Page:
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Shure KSM32, February 1999
Oct 12, 2004 1:48 PM, By Scott Colburn
CARDIOID CONDENSER MICROPHONE
The folks at Shure really know how to package a microphone to make one drool with anticipation. This mic looks good! Fortunately, the sleek look mirrors its fine performance, which is not entirely surprising, given Shure's success with other condenser mic designs, such as the industry-standard SM85, SM87 and SM98.
The KSM32 comes in two flavors. The $1,029 full studio version-Model KSM32/SL has a champagne-colored finish and is supplied with an elastic-suspension shock mount, a locking aluminum carrying case, swivel mount, velveteen pouch and a fabulous little mic stand adapter for tight placement when the unit is used in cramped quarters, such as for hi-hat or tom miking. The $959 Model KSM32/ CG is the same mic but in a nonreflective, charcoal gray finish for stage applications; it ships with only the swivel mount and a padded, zippered carry bag.
The first thing I like to do to a (non-ribbon) mic I'm testing is to blow into it. The KSM32 handles gale-force garlic breath just like you'd expect a pro mic to. During this extreme torture, the distortion is there, but the capsule doesn't bottom out. As an added bonus, the mic body takes well to handling. A firm tap yields only the slightest rumbling in the capsule. This is a very well-built mic with excellent capsule isolation, and it only weighs a bit over a pound.
The KSM32 is a single-pattern, cardioid condenser mic with transformerless preamp circuitry. The capsule features a gold-layered Mylar diaphragm and is reportedly capable of handling SPLs up to 133 dB. Frequency response is 20 to 20k Hz. A three-position switch selects between flat response and two low-frequency cutoffs: One is a -18dB/octave slope at 80 Hz; the other is a less aggressive -6dB/octave at 115 Hz. The cardioid pickup pattern attenuates sharply from the sides, aiding in isolation from other instruments.
The accompanying booklet mentions several different applications for this mic, mainly voice, acoustic instruments and ambient techniques like overheads for a drum kit. It also mentions low-frequency instruments like bass or kick drum.
I admit I was a little worried about putting a mic of this caliber in a kick drum. The mic has a switchable -15dB pad, which amazingly wasn't really necessary. A bit of distortion reared its ugly head, but the mic held up well with and without the pad. The KSM32 was solid in the low-end department: The sound was round, fat and moved considerable air on the subwoofer. Only time will tell if the diaphragm will hold up to repeated punishment.
Testing the KSM32 mic on female and male vocals, I found the male voice to be rich, present and well-rounded in all frequencies, basically a "snapshot" of the live voice. The female voice was also well-rounded, with a high-end sparkle that is a signature of female vocals in the mid to high register. The KSM32 proved an excellent choice for vocals when clarity is of the essence.
Another shining aspect of this mic is its ability to focus an overhead track on a drum kit. I may even go so far as to say this is the only mic you need to record drums. You know how natural those mid-'60s jazz recordings sounded? Remember how the drums sounded like a single instrument, rather than seven? This provides the modern equivalent!
I also tried the KSM32 on electric bass. In this application I was most impressed; the KSM32 gave the bass a well-defined low end yet retained the snappy high end necessary to assist the instrument in the fight for air space in the final mix. The KSM32 captured the bass in all its glory, reminding me of the day I first heard the album Soma Holiday by Proletariat. That album was recorded by Jimmy Dufour and Lou Giordano, and has always been a personal reference point for great bass sound. Indeed, this would be my mic of choice for bass, electric or acoustic.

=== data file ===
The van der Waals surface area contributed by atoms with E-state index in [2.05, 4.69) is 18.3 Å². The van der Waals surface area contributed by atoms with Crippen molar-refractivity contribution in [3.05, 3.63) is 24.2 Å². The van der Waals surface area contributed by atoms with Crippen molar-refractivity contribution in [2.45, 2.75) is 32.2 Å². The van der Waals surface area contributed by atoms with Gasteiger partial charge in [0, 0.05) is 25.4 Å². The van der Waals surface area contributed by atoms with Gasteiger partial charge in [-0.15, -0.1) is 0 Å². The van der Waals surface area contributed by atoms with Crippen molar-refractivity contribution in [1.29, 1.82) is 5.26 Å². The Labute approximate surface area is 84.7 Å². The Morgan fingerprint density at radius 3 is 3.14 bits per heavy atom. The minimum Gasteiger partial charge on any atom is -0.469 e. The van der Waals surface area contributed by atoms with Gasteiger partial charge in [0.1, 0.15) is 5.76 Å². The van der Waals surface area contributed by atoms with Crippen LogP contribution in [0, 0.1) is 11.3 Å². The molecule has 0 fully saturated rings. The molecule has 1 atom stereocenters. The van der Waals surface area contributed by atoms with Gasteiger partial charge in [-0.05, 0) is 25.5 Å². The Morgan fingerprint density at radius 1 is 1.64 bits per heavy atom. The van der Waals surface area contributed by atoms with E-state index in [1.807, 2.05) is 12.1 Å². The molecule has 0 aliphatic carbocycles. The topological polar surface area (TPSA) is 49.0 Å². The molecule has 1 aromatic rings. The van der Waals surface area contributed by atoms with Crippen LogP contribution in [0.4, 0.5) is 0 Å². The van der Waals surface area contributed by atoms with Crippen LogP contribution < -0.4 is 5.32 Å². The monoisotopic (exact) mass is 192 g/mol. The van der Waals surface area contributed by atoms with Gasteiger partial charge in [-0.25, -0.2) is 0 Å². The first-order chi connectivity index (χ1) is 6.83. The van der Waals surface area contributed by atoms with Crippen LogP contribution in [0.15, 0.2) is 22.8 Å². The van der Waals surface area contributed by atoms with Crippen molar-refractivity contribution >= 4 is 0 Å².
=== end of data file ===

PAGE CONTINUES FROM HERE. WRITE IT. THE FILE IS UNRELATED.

Used close-up on a loud electric guitar amp, however, the sound was not as great. The mic didn't break up under the pressure and could handle the SPL with the help of the -15dB pad, but in close-miking, I preferred a Shure SM57 on this particular cabinet. I also tried the KSM32 as an ambient mic on electric guitar. It sounded great and was true to the sound I heard while the guitar was being played.
Testing the KSM32 on several other instruments (violin, contrabass, trumpet, flute, piano and hand percussion), I found that it captures the true sound of most instruments in an open, ambient miking style evoking the warmth, smoothness and natural energy of most acoustic instruments. You may prefer a different mic to provide an "edgy" sound on your guitar or percussion tracks, but if you want a fairly accurate picture of your source with the rough edges taken off, this is your mic.
One last experiment I tried was to test the focus of the mic in an extreme ambient setting. The mic was placed at the end of a 100-foot, cement-and-drywall hallway that connects my studio to the outside world. I played a tape with all manner of feedback madness at the opposite end of the hallway while the Climax Golden Twins went plink-a-plink on a roachaphone and ukulele (no waffle irons this time). Lo and behold, with all the racket that tape deck was making, the plink-a-plinks could still be discerned beautifully. And if that weren't enough, each member of the Twins walked closer to the mic during the course of the recording, plink-a-plinks a-plinking away. The stringed instruments became much more prominent, of course, yet each individual sound remained focused. Quite amazing. It certainly passed the mono mic test.
All in all, the KSM32 is a reasonably priced condenser mic that holds its own on a variety of instruments. I was most impressed with its bass response and ambient clarity. Would you expect less from Shure? I think not.
Shure Inc., www.shure.com
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